Toxoplasma gondii is an important human and animal pathogen that causes life-threatening toxoplasmosis. Interferon-? (IFN-γ) is critical for anti-T. Gondii cell-autonomous immunity in both humans and mice. To proliferate efficiently within the hosts, virulent strains of T. Gondii can suppress IFN-γ-dependent immunity. During parasite infection, it is well-characterized that various virulence effectors are secreted to transcriptionally or post-translationally target IFN-γ-inducible GTPases, which are essential for anti-parasite responses in mice. However, the role of IFN-γ-inducible GTPases in anti-T. Gondii responses in human cells is controversial since they are non-functional or absent in humans. Instead, IFN-γ-induced tryptophan degradation by indole-2, 3-dioxygenase (IDO) is important for the anti-T. Gondii human response. To date, the T. Gondii virulent mechanism targeting IDO in human cells remains elusive. Here we show that although humans possess two IDO isozymes, IDO1 and IDO2, human cells of various origins require IDO1 but not IDO2 for IFN-γ-induced cell-autonomous immunity to T. Gondii. T. Gondii secretes an effector TgIST to inhibit IDO1 mRNA expression. Taken together, the data suggests that T. Gondii possesses virulence programs operated by TgIST to antagonize IFN-γ-induced IDO1-mediated anti-parasite cell-autonomous immunity in human cells.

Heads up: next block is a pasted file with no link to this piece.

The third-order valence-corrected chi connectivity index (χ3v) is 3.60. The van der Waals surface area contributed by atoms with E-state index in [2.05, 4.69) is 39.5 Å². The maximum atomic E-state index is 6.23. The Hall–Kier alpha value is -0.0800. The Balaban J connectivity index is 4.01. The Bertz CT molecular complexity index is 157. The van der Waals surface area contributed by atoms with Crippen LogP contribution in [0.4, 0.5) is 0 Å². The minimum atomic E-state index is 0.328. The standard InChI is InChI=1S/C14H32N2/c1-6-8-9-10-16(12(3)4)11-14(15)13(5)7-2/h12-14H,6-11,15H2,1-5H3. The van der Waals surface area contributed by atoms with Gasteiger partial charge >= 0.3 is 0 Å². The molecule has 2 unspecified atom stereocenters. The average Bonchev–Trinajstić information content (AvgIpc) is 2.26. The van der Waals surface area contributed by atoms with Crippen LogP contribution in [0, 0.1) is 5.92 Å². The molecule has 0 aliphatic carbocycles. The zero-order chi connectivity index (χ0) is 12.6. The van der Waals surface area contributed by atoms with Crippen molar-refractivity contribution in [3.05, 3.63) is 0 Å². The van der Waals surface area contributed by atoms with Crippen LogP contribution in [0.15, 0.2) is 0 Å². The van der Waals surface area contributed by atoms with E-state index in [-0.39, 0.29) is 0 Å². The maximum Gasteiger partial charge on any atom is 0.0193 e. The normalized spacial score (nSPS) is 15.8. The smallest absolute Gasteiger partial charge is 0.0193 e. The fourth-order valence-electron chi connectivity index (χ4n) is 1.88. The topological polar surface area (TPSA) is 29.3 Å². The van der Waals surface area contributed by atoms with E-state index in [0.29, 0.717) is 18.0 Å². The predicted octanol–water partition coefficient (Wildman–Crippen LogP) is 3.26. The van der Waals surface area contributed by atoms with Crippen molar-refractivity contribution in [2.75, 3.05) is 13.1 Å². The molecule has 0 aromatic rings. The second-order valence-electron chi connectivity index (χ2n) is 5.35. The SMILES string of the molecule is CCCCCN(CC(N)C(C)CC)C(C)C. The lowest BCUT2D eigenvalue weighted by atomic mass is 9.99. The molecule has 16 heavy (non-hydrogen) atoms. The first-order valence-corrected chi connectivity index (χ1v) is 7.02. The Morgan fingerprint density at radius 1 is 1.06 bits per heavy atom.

ASJC Scopus subject areas
- Immunology and Allergy